It's helpful when you're sitting down to write an article about children and discipline to have a test case at home. So I suppose I should be grateful to my 5-year-old son. Just this afternoon, in the backseat of the car, Henry grabbed his best friend's hair tightly and pulled it hard. He also sat on his big sister until she screamed, scarfed down forbidden cookies, and then denied that he had eaten them.
Did I thank him? Hardly. I ended his playdate, sent him to his room twice, and banned first the computer and then the television. None of this seemed to make much of a difference. I confess that by dinnertime, I was banging the pots and pans around and SPEAKING LIKE THIS THE ENTIRE TIME.
Like most parents, I hope that my reactions will give my son pause the next time he feels like misbehaving. Even more ambitious, I want him to cooperate for the right reasons -- because "pulling hair is wrong," rather than "I don't want to make Mommy mad again." But most of the time, it seems, the actions we take to end today's bad scene do little to move us toward the larger goal of preventing tomorrow's unpleasant episode. Instead, we find ourselves wondering, Will they ever learn?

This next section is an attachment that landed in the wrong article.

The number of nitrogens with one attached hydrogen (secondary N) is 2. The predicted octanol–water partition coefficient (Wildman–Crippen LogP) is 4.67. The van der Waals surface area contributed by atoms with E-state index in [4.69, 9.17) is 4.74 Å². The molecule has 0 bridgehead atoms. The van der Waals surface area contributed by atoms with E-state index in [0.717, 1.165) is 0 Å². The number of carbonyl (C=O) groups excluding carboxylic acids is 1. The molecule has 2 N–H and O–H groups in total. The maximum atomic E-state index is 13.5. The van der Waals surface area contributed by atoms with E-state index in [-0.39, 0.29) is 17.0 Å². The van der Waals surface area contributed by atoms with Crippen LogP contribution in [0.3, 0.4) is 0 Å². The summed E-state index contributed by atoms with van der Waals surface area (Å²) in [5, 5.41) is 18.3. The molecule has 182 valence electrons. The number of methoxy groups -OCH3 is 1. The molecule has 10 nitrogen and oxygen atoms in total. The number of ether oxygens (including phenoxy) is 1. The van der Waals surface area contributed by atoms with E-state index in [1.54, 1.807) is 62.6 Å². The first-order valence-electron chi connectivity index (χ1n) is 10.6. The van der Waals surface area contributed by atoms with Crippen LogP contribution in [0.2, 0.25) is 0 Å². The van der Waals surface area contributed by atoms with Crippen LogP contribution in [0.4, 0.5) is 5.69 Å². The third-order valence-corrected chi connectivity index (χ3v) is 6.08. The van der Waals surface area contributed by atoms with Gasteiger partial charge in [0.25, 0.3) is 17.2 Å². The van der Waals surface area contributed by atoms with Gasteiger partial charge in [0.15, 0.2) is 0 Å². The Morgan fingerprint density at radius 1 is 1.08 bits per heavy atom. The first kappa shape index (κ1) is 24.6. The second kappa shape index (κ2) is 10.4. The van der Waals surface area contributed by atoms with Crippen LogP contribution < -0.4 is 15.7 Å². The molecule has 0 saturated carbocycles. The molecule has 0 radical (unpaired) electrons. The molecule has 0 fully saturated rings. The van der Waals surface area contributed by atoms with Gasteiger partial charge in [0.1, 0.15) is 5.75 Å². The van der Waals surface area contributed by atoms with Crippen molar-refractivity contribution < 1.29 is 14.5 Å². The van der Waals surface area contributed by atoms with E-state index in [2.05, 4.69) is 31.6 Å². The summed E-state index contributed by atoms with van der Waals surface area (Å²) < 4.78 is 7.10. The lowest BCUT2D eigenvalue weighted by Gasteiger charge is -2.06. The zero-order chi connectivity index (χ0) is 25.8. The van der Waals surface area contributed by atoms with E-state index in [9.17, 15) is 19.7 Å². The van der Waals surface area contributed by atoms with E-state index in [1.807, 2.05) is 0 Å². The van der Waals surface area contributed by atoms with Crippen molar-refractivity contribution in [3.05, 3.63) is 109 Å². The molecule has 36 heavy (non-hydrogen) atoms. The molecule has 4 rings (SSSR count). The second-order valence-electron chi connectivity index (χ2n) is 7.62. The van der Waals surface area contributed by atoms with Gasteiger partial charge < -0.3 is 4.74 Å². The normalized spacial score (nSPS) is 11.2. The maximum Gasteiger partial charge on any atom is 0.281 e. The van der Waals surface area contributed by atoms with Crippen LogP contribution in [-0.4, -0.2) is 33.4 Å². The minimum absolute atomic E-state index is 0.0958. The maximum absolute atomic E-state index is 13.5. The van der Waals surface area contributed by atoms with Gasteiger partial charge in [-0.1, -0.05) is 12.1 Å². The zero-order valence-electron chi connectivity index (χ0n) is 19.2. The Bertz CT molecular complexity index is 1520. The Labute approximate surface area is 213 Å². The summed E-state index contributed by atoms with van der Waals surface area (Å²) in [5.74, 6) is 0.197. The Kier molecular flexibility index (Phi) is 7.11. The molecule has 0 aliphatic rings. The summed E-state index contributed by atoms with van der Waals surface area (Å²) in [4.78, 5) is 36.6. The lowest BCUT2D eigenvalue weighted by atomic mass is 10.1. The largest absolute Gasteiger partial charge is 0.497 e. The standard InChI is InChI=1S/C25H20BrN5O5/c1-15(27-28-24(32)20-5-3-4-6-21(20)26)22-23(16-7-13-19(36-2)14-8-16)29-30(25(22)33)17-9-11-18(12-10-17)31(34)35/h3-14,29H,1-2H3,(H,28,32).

Experts insist that they will, but there's a catch -- we have to teach them, a task that requires forethought, consistency, and a cool head. What follow are the six principles of discipline with staying power. They won't prevent the Henry in your house from having an occasional horrible day, but they will help you steer him through it with love, patience, and a lasting lesson or two.